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Published On: Fri, Jan 3rd, 2020

Delhi gets its first smog tower to tackle air pollution

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lajpat-nagar-air-purifier_240ef35e-2dd5-11ea-8266-2aa83479d6f9NEW DELHI  : The first ‘smog tower’ in Delhi will become operational from Friday. The giant 20-ft-tall device has been installed at south Delhi’s popular Lajpat Nagar Central Market. The “smog tower” will purify air in Lajpat Nagar market, which sees an average footfall of nearly 15,000 people every day.
The equipment has been installed by the Traders Association Lajpat Nagar (TALN) with the help of east Delhi MP Gautam Gambhir. The facility will be inaugurated by the cricketer-turned-politician Gambhir at noon today.
The aim is to create a “clean air zone” around the area with an estimated 80% reduction in particulate matter, as per the experts who are involved in the project.  Delhi has in recent years been battling alarmingly toxic air quality every winter.
On Friday, the overall air quality index (AQI) was at 419. The concentration of pollutant particle PM10 was recorded at 399 (µgm-3) and that of PM2.5 at 269, putting Delhi’s overall AQI in the “severe” category, according to the ministry of earth sciences’ air quality monitor system of air quality and weather forecasting and research (SAFAR).
In November 2019, the supreme court directed the Modi government and the Arvind Kejriwal led-Delhi government to draw up a comprehensive plan in 10 days to install “smog towers” across the capital to deal with air pollution. The inspiration came from China, which has already experimented with this technology.

Smog towers are the devices that can work as large-scale air purifiers, fitted with multiple layers of air filters. China, also battling air pollution over the past few years, has two smog towers now. One in capital Beijing and the other, dubbed the world’s largest, in Xi’an city.
The Delhi experiment is being headed by the Indian Institute of Technology (IIT) Bombay in collaboration with IIT Delhi. The central pollution control board and the University of Minnesota are involved in the process. The University of Minnesota had earlier helped in the Xi’an project, too.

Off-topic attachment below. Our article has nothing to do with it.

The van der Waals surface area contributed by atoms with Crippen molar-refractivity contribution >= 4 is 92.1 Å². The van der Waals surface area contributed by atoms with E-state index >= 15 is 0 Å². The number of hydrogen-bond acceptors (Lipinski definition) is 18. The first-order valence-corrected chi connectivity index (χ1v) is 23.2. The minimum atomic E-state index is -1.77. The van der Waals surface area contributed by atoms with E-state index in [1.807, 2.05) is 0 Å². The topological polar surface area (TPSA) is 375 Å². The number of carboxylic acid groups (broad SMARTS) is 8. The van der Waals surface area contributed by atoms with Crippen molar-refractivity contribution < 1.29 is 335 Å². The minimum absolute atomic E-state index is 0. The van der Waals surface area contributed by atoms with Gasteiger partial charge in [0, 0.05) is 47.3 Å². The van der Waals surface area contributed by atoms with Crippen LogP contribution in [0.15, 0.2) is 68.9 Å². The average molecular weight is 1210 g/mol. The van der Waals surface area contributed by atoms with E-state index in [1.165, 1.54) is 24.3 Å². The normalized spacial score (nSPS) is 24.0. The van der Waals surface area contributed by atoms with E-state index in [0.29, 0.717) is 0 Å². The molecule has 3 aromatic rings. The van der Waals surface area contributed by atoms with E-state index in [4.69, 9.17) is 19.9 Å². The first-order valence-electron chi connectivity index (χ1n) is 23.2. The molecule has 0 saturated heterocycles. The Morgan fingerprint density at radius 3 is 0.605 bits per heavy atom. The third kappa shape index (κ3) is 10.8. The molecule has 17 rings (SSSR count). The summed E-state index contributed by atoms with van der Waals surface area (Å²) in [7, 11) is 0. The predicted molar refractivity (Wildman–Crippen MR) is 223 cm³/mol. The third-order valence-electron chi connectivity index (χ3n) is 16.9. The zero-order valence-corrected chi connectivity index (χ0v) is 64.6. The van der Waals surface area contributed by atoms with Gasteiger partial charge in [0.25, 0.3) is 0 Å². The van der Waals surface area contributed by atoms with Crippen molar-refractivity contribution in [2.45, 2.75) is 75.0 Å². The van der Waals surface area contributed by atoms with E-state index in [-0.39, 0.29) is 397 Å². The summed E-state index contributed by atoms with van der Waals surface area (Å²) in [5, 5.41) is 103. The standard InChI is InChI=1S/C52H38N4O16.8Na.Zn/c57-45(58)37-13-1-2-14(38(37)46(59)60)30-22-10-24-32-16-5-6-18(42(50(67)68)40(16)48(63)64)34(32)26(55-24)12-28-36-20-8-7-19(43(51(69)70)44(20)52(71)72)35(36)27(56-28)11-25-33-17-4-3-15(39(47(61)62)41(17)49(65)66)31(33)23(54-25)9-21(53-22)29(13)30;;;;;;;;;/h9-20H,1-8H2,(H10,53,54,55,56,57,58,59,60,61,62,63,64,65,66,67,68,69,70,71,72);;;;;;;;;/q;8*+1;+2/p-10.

The estimated cost of the Delhi tower is around Rs7 lakh ($9,778.13 ), according to media reports. Experts, however, are sceptical of its success. “In a city like Delhi, where pollution levels are high, weather is dynamic and sources of pollution multiple, investing in such devices is not feasible.
Nowhere in the world have we seen any data published to establish that this technology improves air quality,” Anumita Roychowdhury, executive director (research and advocacy) at Centre for Science and Environment, told Hindustan Times. “The same money must be spent on reducing emissions. We need real action to cut down on real emissions.”
The air pollution levels have been in an alarming stage in the city as in last 48 hours the air quality has remained in the ‘severe’ category. However, Delhi’s air quality showed an improvement on Friday morning. According to the Air Quality Index (AQI) data, major pollutants PM2.5 was 302 in ‘very poor’ category and PM 10 was at 283 in ‘poor category’ in Lodhi Road area, reports news agency ANI.

The Supreme Court had in November 2019 asked the Centre and the Delhi government to come up with a road map on installing smog towers in the national capital region (NCR) to combat air pollution. The smog towers were to be installed on the lines of China, which has experimented with this technology.
Expert, however, have questioned the feasibility of the project given that Delhi is a congested city where space is at a premium. Anumita Roychowdhury, executive director (research and advocacy) at Centre for Science and Environment said that there was no data available to establish that these towers clean up outdoor ambient air quality.
“In a city like Delhi, in an open outdoor environment, where pollution levels are high, weather is dynamic and sources of pollution multiple, investing in such devices is not feasible. Nowhere in the world have we seen any data published to establish that this technology improves air quality. The same money must be spent in reducing emissions. We need real action to cut down on real emissions,” said Roychowdhury.(With Agency Inputs ).

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